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Using Microemulsion Phase Behavior as a Predictive Model for Lecithin–Tween 80 Marine Oil Dispersant Effectiveness

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journal contribution
posted on 30.06.2021, 17:06 by Louis G. Corcoran, Brian A. Saldana Almaraz, Kamilah Y. Amen, Geoffrey D. Bothun, Srinivasa R. Raghavan, Vijay T. John, Alon V. McCormick, R. Lee Penn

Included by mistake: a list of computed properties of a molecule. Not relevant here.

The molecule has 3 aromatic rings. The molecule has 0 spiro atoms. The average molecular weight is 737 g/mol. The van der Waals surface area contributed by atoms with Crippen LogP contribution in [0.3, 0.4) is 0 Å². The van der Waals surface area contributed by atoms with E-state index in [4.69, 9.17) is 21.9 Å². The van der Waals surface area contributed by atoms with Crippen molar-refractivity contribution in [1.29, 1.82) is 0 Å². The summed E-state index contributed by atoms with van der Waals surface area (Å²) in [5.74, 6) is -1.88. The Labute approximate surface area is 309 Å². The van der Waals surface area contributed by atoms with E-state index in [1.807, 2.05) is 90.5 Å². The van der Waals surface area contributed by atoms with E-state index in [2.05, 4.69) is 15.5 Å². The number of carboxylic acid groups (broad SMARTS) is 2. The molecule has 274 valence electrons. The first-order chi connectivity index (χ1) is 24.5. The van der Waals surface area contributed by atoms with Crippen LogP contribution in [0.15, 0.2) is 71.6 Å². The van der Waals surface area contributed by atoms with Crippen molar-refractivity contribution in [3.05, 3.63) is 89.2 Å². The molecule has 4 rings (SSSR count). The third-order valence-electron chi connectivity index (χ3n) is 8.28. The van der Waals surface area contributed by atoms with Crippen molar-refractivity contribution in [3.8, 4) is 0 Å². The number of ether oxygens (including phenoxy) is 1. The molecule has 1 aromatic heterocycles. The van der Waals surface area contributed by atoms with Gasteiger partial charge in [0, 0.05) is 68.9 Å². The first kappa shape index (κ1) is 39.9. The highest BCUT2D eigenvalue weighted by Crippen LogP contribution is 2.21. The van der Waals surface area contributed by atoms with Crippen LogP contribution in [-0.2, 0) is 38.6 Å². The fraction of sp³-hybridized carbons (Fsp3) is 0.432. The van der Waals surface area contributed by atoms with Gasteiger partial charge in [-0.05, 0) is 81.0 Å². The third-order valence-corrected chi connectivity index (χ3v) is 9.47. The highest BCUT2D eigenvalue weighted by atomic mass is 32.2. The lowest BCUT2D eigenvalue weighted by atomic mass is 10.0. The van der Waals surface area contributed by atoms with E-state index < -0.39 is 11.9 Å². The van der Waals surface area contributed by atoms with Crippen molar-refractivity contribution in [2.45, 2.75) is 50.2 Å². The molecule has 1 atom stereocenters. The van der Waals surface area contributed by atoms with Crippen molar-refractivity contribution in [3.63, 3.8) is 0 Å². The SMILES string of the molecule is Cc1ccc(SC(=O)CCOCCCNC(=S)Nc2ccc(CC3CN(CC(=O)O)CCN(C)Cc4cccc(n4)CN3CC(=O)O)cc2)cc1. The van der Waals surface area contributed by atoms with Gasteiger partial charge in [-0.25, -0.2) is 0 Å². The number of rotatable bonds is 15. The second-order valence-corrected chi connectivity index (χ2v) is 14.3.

Marine oil dispersants typically contain blends of surfactants dissolved in solvents. When introduced to the crude oil–seawater interface, dispersants facilitate the breakup of crude oil into droplets that can disperse in the water column. Recently, questions about the environmental persistence and toxicity of commercial dispersants have led to the development of “greener” dispersants consisting solely of food-grade surfactants such as l-α-phosphatidylcholine (lecithin, L) and poly­oxyethyl­enated sorbitan monooleate (Tween 80, T). Individually, neither L nor T is effective at dispersing crude oil, but mixtures of the two (LT blends) work synergistically to ensure effective dispersion. The reasons for this synergy remain unexplained. More broadly, an unresolved challenge is to be able to predict whether a given surfactant (or a blend) can serve as an effective dispersant. Herein, we investigate whether the LT dispersant effectiveness can be correlated with thermodynamic phase behavior in model systems. Specifically, we study ternary “DOW” systems comprising LT dispersant (D) + a model oil (hexadecane, O) + synthetic seawater (W), with the D formulation being systematically varied (across 0:100, 20:80, 40:60, 60:40, 80:20, and 100:0 L:T weight ratios). We find that the most effective LT dispersants (60:40 and 80:20 L:T) induce broad Winsor III microemulsion regions in the DOW phase diagrams (Winsor III implies that the microemulsion coexists with aqueous and oil phases). This correlation is generally consistent with expectations from hydrophilic–lipophilic deviation (HLD) calculations, but specific exceptions are seen. This study then outlines a protocol that allows the phase behavior to be observed on short time scales (ca. hours) and provides a set of guidelines to interpret the results. The complementary use of HLD calculations and the outlined fast protocol are expected to be used as a predictive model for effective dispersant blends, providing a tool to guide the efficient formulation of future marine oil dispersants.